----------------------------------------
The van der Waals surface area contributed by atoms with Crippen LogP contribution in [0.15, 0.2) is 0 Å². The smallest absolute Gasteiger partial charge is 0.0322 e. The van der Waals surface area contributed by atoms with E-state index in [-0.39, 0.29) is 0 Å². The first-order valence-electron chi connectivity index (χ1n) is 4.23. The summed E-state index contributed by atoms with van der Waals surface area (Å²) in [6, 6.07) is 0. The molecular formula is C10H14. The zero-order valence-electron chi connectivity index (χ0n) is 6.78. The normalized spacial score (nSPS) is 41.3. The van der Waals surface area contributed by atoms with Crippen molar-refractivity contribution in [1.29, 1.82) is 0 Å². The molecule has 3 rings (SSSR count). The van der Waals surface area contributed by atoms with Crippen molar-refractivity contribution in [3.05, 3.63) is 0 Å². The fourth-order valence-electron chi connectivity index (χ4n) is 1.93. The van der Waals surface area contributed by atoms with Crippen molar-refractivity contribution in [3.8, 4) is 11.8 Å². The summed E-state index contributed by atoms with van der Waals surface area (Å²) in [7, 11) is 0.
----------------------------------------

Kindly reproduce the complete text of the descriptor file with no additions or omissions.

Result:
The van der Waals surface area contributed by atoms with Crippen LogP contribution in [0.15, 0.2) is 0 Å². The smallest absolute Gasteiger partial charge is 0.0322 e. The van der Waals surface area contributed by atoms with E-state index in [-0.39, 0.29) is 0 Å². The first-order valence-electron chi connectivity index (χ1n) is 4.23. The summed E-state index contributed by atoms with van der Waals surface area (Å²) in [6, 6.07) is 0. The molecular formula is C10H14. The zero-order valence-electron chi connectivity index (χ0n) is 6.78. The normalized spacial score (nSPS) is 41.3. The van der Waals surface area contributed by atoms with Crippen molar-refractivity contribution in [1.29, 1.82) is 0 Å². The molecule has 3 rings (SSSR count). The van der Waals surface area contributed by atoms with Crippen molar-refractivity contribution in [3.05, 3.63) is 0 Å². The fourth-order valence-electron chi connectivity index (χ4n) is 1.93. The van der Waals surface area contributed by atoms with Crippen molar-refractivity contribution in [3.8, 4) is 11.8 Å². The summed E-state index contributed by atoms with van der Waals surface area (Å²) in [7, 11) is 0.